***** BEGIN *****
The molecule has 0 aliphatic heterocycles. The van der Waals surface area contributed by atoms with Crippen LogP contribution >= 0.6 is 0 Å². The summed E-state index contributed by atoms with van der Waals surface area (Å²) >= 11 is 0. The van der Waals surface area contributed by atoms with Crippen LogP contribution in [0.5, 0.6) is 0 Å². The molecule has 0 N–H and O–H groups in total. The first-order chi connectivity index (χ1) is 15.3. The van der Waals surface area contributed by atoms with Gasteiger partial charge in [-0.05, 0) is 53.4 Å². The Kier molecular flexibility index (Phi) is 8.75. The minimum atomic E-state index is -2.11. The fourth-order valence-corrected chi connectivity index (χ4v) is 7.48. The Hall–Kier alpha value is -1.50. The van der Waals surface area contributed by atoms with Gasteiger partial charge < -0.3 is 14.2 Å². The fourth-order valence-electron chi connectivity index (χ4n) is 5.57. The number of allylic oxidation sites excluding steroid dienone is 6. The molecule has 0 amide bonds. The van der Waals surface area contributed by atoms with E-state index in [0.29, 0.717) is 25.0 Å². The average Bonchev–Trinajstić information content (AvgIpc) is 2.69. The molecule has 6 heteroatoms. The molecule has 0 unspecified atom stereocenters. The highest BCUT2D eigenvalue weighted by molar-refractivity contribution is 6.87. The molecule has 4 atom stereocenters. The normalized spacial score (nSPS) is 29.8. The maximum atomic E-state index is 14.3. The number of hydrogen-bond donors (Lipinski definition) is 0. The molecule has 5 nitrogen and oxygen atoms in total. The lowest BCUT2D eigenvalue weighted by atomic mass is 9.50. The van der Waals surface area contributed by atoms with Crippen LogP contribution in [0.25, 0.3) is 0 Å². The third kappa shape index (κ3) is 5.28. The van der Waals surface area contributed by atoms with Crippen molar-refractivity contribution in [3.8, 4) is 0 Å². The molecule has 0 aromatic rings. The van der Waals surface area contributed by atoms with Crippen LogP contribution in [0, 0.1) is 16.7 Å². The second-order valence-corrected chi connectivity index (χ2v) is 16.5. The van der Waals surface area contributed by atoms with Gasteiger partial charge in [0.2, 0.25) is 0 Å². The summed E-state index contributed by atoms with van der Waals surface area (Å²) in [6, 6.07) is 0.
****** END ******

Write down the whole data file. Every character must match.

The molecule has 0 aliphatic heterocycles. The van der Waals surface area contributed by atoms with Crippen LogP contribution >= 0.6 is 0 Å². The summed E-state index contributed by atoms with van der Waals surface area (Å²) >= 11 is 0. The van der Waals surface area contributed by atoms with Crippen LogP contribution in [0.5, 0.6) is 0 Å². The molecule has 0 N–H and O–H groups in total. The first-order chi connectivity index (χ1) is 15.3. The van der Waals surface area contributed by atoms with Gasteiger partial charge in [-0.05, 0) is 53.4 Å². The Kier molecular flexibility index (Phi) is 8.75. The minimum atomic E-state index is -2.11. The fourth-order valence-corrected chi connectivity index (χ4v) is 7.48. The Hall–Kier alpha value is -1.50. The van der Waals surface area contributed by atoms with Gasteiger partial charge < -0.3 is 14.2 Å². The fourth-order valence-electron chi connectivity index (χ4n) is 5.57. The number of allylic oxidation sites excluding steroid dienone is 6. The molecule has 0 amide bonds. The van der Waals surface area contributed by atoms with E-state index in [0.29, 0.717) is 25.0 Å². The average Bonchev–Trinajstić information content (AvgIpc) is 2.69. The molecule has 6 heteroatoms. The molecule has 0 unspecified atom stereocenters. The highest BCUT2D eigenvalue weighted by molar-refractivity contribution is 6.87. The molecule has 4 atom stereocenters. The normalized spacial score (nSPS) is 29.8. The maximum atomic E-state index is 14.3. The number of hydrogen-bond donors (Lipinski definition) is 0. The molecule has 5 nitrogen and oxygen atoms in total. The lowest BCUT2D eigenvalue weighted by atomic mass is 9.50. The van der Waals surface area contributed by atoms with Crippen LogP contribution in [0.25, 0.3) is 0 Å². The third kappa shape index (κ3) is 5.28. The van der Waals surface area contributed by atoms with Crippen molar-refractivity contribution in [3.8, 4) is 0 Å². The molecule has 0 aromatic rings. The van der Waals surface area contributed by atoms with Crippen LogP contribution in [0, 0.1) is 16.7 Å². The second-order valence-corrected chi connectivity index (χ2v) is 16.5. The van der Waals surface area contributed by atoms with Gasteiger partial charge in [0.2, 0.25) is 0 Å². The summed E-state index contributed by atoms with van der Waals surface area (Å²) in [6, 6.07) is 0.